- Led by the NL MVP frontrunner and a loaded bullpen, the Milwaukee Brewers are primed for a deep run in October.
Fresh off a tiebreaker win over the Cubs, the Brewers look poised for a deep October run. The team didn’t spend a day in first play between August 1 and September 28, yet they arrive to the postseason as NL Central champs. Might this be the year Milwaukee ends its 36-year World Series drought?
Here’s what you need to know about the Brewers this month.
As Tom Verducci detailed last week in Nine Innings, the rules of engagement in October have changed. A bulletproof bullpen is needed as a means of survival, and the Brewers wield one of the best in baseball. Josh Hader has been a revelation this year and should receive Cy Young votes (not to mention MVP). Dan Jennings, Corey Knebel and Corbin Burnes serve as a sturdy bridge to closer Jeremy Jeffress, who hasn’t allowed a run in September while enjoying a career year.
What’s more, the Brewers have the likely NL MVP on their roster, and he might not even be the best player in the team’s outfield. Christian Yelich has ascended to superstardom this year after Miami shipped him off to Milwaukee last offseason. Through 24 games in September, Yelich boasts a .349/.491/.759 slash line with 10 homers and 33 RBIs.
Yet the man who patrols centerfield, Lorenzo Cain, has a 7.0 WAR that sits just below Yelich’s 7.2. Cain has been superb in his return to Milwaukee after signing an $80 million, five-year contract as a 31-year-old.
Combine those two with slugging first baseman Jesús Aguilar, Mike Moustakas and veteran Ryan Braun, and you have the makings of one of the playoffs’ most potent lineups. Safe to say, if you can beat the best pitchers and disarm the best hitters (especially in the late innings), that’s a damn good blueprint to win postseason games.
There’s no use in bragging about an elite bullpen if there isn’t a close game for it to protect. Milwaukee’s starting rotation doesn’t match the sturdiness of the team’s relief corps. Only two starters (Jhoulys Chacin and Chase Anderson) reached the 30-start plateau, though neither will notch 200 innings this season.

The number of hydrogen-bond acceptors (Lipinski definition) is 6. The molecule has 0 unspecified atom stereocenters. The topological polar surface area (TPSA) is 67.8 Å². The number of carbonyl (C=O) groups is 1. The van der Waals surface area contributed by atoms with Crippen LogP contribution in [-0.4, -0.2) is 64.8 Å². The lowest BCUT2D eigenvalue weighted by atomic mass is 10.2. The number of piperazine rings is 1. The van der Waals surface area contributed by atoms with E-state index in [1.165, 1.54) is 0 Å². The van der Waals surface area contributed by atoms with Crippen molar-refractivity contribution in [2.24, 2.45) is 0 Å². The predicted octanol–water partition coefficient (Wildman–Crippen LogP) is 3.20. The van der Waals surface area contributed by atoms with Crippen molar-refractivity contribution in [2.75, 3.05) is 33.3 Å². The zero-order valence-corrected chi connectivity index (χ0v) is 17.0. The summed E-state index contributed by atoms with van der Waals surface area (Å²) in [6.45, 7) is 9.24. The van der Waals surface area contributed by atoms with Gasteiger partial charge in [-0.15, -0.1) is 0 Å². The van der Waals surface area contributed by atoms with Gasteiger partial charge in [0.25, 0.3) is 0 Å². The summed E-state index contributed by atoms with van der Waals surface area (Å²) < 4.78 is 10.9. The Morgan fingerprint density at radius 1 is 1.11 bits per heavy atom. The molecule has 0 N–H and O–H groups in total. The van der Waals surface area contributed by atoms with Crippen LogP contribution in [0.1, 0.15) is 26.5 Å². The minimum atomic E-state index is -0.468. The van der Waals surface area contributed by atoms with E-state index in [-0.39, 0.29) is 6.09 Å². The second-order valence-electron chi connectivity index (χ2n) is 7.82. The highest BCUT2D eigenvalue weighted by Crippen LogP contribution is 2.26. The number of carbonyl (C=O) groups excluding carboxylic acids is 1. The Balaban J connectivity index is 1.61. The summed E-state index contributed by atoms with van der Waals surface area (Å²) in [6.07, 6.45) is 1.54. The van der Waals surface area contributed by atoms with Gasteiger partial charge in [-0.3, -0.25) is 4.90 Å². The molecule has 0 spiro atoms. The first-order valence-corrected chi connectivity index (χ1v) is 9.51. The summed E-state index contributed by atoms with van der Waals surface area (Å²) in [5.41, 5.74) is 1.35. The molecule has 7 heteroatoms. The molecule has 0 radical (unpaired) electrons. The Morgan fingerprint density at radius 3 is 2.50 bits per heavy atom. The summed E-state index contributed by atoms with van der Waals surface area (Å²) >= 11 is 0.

Consistent starts haven’t yielded brilliance out of either pitcher, though. Lefthanders Wade Miley and Gio Gonzalez likely represent the top options for manager Craig Counsell to turn to. Yet neither southpaw stands up—on paper, at least—to the “No. 1 starter” billing that many other postseason teams enjoy.
The Brewers’ October fate hinges largely on the starting pitchers. Without steadiness from them, the team’s dominant ‘pen will be a moot point.
X-Factor: Jesús Aguilar, 1B
Before Yelich and Cain took the reins of the offense, Aguilar was the story of the first half in Milwaukee. The 250-pound first baseman belted 24 homers and slashed .298/.373/.621 before the All-Star Game. He’s slowed down significantly since, but still is every bit of the imposing presence he was in April-July. If Aguilar can get rolling again, the first half of Milwaukee’s lineup will be as dynamic as any in the postseason.
Why You Should Root for the Brewers
Simply put: they’ve never won it all. The Brewers have only been to the Fall Classic once, losing in Game 7 to the Cardinals in 1982. Milwaukee has only advanced to the postseason twice since then, losing to the Phillies in the 2008 NLDS and the Cardinals in the 2011 NLCS.
Miller Park is one of the best atmospheres in baseball when it’s packed to the brim like it will be in October. Here’s to a long postseason in Milwaukee.
Most Famous Fan: Bob Uecker
The Brewers lack a true “celebrity fan,” but the voice of the team surely doubles as one. “Ueck” is one of the most indelible voices in baseball history, not to mention cinematic history.
It would require quite a run on both sides, but it’s possible C.C. Sabathia could face the Brewers in the playoffs 10 years after he single-handedly carried the franchise to its first postseason berth in 26 years. He got a little help that year from a precocious 24-year-old named Ryan Braun, who boomed one of the biggest home runs in franchise history. Then he did it again exactly a decade later.